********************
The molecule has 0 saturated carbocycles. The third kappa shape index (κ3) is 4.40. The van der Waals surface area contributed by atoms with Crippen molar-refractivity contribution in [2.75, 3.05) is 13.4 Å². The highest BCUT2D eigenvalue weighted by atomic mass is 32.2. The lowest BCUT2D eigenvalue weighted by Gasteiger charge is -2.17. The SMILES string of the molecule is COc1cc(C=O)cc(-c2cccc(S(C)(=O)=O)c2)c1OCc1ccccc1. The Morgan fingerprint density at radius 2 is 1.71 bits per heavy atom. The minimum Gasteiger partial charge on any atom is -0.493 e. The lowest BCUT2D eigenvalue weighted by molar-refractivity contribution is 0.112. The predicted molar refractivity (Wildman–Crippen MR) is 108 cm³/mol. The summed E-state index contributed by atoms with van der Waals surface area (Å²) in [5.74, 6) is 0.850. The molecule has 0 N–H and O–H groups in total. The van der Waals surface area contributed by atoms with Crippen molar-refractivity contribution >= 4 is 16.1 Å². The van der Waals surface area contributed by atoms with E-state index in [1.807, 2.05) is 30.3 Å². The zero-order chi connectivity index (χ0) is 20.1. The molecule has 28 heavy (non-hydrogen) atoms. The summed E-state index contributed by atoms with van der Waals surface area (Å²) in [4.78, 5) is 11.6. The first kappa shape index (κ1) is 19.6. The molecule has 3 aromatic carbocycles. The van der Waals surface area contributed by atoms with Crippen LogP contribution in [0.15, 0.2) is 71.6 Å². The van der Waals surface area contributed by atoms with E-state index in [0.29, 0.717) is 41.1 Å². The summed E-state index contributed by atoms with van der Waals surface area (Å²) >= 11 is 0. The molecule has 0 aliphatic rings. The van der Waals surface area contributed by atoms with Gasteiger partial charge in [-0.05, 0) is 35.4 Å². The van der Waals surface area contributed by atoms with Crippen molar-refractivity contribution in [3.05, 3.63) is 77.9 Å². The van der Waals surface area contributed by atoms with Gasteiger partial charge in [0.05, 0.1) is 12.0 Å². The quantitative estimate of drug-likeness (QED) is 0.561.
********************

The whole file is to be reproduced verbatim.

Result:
The molecule has 0 saturated carbocycles. The third kappa shape index (κ3) is 4.40. The van der Waals surface area contributed by atoms with Crippen molar-refractivity contribution in [2.75, 3.05) is 13.4 Å². The highest BCUT2D eigenvalue weighted by atomic mass is 32.2. The lowest BCUT2D eigenvalue weighted by Gasteiger charge is -2.17. The SMILES string of the molecule is COc1cc(C=O)cc(-c2cccc(S(C)(=O)=O)c2)c1OCc1ccccc1. The Morgan fingerprint density at radius 2 is 1.71 bits per heavy atom. The minimum Gasteiger partial charge on any atom is -0.493 e. The lowest BCUT2D eigenvalue weighted by molar-refractivity contribution is 0.112. The predicted molar refractivity (Wildman–Crippen MR) is 108 cm³/mol. The summed E-state index contributed by atoms with van der Waals surface area (Å²) in [5.74, 6) is 0.850. The molecule has 0 N–H and O–H groups in total. The van der Waals surface area contributed by atoms with Crippen molar-refractivity contribution >= 4 is 16.1 Å². The van der Waals surface area contributed by atoms with E-state index in [1.807, 2.05) is 30.3 Å². The zero-order chi connectivity index (χ0) is 20.1. The molecule has 28 heavy (non-hydrogen) atoms. The summed E-state index contributed by atoms with van der Waals surface area (Å²) in [4.78, 5) is 11.6. The first kappa shape index (κ1) is 19.6. The molecule has 3 aromatic carbocycles. The van der Waals surface area contributed by atoms with Crippen LogP contribution in [0.15, 0.2) is 71.6 Å². The van der Waals surface area contributed by atoms with E-state index in [0.29, 0.717) is 41.1 Å². The summed E-state index contributed by atoms with van der Waals surface area (Å²) >= 11 is 0. The molecule has 0 aliphatic rings. The van der Waals surface area contributed by atoms with Gasteiger partial charge in [-0.05, 0) is 35.4 Å². The van der Waals surface area contributed by atoms with Crippen molar-refractivity contribution in [3.05, 3.63) is 77.9 Å². The van der Waals surface area contributed by atoms with Gasteiger partial charge in [0.05, 0.1) is 12.0 Å². The quantitative estimate of drug-likeness (QED) is 0.561.